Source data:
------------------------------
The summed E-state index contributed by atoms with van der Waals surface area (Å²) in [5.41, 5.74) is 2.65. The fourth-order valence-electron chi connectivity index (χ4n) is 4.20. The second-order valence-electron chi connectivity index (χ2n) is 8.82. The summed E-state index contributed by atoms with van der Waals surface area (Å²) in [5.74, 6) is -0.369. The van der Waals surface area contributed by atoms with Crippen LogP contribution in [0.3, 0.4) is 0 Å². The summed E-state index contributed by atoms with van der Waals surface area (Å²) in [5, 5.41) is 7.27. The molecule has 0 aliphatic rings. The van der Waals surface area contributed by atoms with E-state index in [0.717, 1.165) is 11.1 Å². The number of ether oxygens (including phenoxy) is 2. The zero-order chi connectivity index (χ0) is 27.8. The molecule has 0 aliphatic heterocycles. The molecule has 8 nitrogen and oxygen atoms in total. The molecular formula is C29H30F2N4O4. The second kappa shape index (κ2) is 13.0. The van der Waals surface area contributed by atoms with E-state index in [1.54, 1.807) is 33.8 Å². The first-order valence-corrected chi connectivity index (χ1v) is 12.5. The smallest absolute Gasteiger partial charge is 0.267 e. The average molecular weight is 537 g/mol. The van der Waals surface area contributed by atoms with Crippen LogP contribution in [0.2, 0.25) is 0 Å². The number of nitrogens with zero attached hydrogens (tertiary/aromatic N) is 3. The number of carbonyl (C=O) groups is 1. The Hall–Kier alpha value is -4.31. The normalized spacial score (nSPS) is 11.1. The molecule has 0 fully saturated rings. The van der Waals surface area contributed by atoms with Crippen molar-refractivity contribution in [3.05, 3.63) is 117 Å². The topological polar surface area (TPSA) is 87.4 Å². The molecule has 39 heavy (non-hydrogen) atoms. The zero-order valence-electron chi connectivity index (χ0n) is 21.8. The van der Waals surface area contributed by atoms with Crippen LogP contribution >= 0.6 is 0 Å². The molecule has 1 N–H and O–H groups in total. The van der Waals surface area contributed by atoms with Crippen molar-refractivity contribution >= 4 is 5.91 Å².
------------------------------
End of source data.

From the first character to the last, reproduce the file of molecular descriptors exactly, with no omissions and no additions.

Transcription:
The summed E-state index contributed by atoms with van der Waals surface area (Å²) in [5.41, 5.74) is 2.65. The fourth-order valence-electron chi connectivity index (χ4n) is 4.20. The second-order valence-electron chi connectivity index (χ2n) is 8.82. The summed E-state index contributed by atoms with van der Waals surface area (Å²) in [5.74, 6) is -0.369. The van der Waals surface area contributed by atoms with Crippen LogP contribution in [0.3, 0.4) is 0 Å². The summed E-state index contributed by atoms with van der Waals surface area (Å²) in [5, 5.41) is 7.27. The molecule has 0 aliphatic rings. The van der Waals surface area contributed by atoms with E-state index in [0.717, 1.165) is 11.1 Å². The number of ether oxygens (including phenoxy) is 2. The zero-order chi connectivity index (χ0) is 27.8. The molecule has 0 aliphatic heterocycles. The molecule has 8 nitrogen and oxygen atoms in total. The molecular formula is C29H30F2N4O4. The second kappa shape index (κ2) is 13.0. The van der Waals surface area contributed by atoms with E-state index in [1.54, 1.807) is 33.8 Å². The first-order valence-corrected chi connectivity index (χ1v) is 12.5. The smallest absolute Gasteiger partial charge is 0.267 e. The average molecular weight is 537 g/mol. The van der Waals surface area contributed by atoms with Crippen LogP contribution in [0.2, 0.25) is 0 Å². The number of nitrogens with zero attached hydrogens (tertiary/aromatic N) is 3. The number of carbonyl (C=O) groups is 1. The Hall–Kier alpha value is -4.31. The normalized spacial score (nSPS) is 11.1. The molecule has 0 fully saturated rings. The van der Waals surface area contributed by atoms with Crippen molar-refractivity contribution in [3.05, 3.63) is 117 Å². The topological polar surface area (TPSA) is 87.4 Å². The molecule has 39 heavy (non-hydrogen) atoms. The zero-order valence-electron chi connectivity index (χ0n) is 21.8. The van der Waals surface area contributed by atoms with Crippen LogP contribution >= 0.6 is 0 Å². The molecule has 1 N–H and O–H groups in total. The van der Waals surface area contributed by atoms with Crippen molar-refractivity contribution >= 4 is 5.91 Å².